A new federal ruling has opened the door for National Fuel to revive a plan to build a 97-mile natural gas pipeline between northwestern Pennsylvania and Elma.
The Federal Energy Regulatory Commission ruled Monday that the state Department of Environmental Conservation failed to act within its one-year statutory limit before it denied a water quality certificate needed to build the proposed Northern Access Pipeline.
The company's half-billion-dollar proposed Northern Access Pipeline is designed to transport natural gas from the shale-rich regions of Pennsylvania north through Allegany, Cattaraugus and Erie counties.
Nearly a dozen affected landowners and environmental groups fought the pipeline in advance of last year's DEC decision on grounds it would detrimentally affect the environment, watersheds and their properties.
The water quality certificate under the federal Clean Water Act is critical to the project moving forward.
"We are pleased with yesterday's ruling, which removes a major barrier for an important project that will provide consumers with increased access to abundant energy supplies, while also improving reliability and resiliency of the energy grid," National Fuel said in a statement Tuesday.
The ruling roiled some local environmental advocates who thought the issue was decided more than a year ago.
"It's like changing the goalposts in the middle of the game," Diana Strablow, vice-chair of the Sierra Club, Niagara Group.
The project, which the company has said could create nearly 1,700 jobs with millions of dollars in tax revenue to the state, would reach a connection point in Elma.
Besides the pipeline, National Fuel also proposes upgrading a compression station in Porterville, installing a new compression station in Pendleton, building a gas dehydration facility in Wheatfield and constructing two additional miles of pipeline in Pendleton.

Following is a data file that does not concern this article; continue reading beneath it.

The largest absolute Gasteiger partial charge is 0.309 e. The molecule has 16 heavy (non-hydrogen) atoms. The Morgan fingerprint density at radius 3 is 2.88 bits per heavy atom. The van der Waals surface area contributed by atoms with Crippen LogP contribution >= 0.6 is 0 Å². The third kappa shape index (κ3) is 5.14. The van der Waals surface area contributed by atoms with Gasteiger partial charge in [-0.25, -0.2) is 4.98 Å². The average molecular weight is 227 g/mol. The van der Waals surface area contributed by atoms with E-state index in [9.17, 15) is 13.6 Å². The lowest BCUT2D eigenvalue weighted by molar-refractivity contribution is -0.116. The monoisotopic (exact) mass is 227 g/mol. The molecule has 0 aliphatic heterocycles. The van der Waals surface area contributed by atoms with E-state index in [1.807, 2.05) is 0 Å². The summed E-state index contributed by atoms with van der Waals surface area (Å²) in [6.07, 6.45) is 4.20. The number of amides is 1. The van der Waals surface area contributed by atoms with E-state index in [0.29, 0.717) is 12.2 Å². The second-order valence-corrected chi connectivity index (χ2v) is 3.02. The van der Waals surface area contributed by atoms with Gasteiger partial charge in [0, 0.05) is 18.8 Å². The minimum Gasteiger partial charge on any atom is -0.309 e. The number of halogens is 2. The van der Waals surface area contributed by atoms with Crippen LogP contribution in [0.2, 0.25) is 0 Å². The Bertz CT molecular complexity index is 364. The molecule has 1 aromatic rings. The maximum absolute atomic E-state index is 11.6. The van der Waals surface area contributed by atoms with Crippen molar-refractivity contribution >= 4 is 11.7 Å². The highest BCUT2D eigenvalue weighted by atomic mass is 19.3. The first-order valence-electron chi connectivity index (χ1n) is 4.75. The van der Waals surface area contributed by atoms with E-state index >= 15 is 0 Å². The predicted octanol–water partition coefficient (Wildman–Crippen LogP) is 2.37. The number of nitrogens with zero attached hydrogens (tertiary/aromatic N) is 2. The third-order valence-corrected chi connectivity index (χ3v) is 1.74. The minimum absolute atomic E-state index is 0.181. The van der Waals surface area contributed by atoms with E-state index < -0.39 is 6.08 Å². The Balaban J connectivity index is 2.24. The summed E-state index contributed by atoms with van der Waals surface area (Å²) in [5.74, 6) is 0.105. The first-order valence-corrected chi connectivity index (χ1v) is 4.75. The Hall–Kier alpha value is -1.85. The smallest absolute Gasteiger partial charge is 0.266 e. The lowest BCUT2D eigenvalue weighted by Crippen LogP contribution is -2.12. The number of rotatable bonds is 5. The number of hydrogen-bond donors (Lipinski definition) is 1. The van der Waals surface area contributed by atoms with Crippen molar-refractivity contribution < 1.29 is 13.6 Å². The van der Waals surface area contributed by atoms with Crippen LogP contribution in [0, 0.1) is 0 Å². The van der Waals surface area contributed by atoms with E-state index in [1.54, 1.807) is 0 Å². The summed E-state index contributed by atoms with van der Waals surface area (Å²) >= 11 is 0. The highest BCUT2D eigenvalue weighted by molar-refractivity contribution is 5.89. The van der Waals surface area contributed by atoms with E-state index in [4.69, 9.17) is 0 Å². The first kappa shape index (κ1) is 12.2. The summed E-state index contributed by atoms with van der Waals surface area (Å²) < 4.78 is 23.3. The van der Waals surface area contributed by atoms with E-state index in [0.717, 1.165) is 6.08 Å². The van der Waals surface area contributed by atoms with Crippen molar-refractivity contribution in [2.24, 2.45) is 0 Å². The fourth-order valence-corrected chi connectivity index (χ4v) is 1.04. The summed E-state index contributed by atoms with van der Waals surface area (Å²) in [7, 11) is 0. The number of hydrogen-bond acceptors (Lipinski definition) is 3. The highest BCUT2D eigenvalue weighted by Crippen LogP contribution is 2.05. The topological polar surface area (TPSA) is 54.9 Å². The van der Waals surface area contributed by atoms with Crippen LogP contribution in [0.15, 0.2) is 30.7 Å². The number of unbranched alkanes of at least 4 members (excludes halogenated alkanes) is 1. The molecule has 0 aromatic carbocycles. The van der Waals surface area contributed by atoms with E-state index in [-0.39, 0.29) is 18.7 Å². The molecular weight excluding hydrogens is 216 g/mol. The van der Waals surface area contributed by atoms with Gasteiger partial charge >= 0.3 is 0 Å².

The company said it remains committed to the project and is developing a revised timeline "due to the significant delay caused by actions of the state agency."
That state agency, the DEC, rebuked the FERC decision.
"DEC disagrees with FERC's decision that sides with the fossil fuel industry over protecting our environment," the agency said in a statement. "DEC's focus is always protecting our environment and water quality for all New Yorkers."
As part of its ruling, FERC found a mutually agreed-upon deadline between the DEC and National Fuel of April 8, 2017, was not legally enforceable and the true deadline was one year from the date of National Fuel's application, March 2, 2016.
FERC initially approved the pipeline in early 2017 on the condition that its water quality certificate would be approved by the DEC. It ruled Monday that the DEC effectively waived its authority to rule on the issue of water quality in March 2017 because it didn't rule within the statutory one-year time period.
The DEC said it intends to appeal FERC's decision by seeking a rehearing and a stay on the project.
"If FERC fails to reverse its misguided decision, DEC will appeal to the U.S. Second Circuit and seek a stay of any construction and continue to vigorously use every legal avenue to protect our state's resources," it added.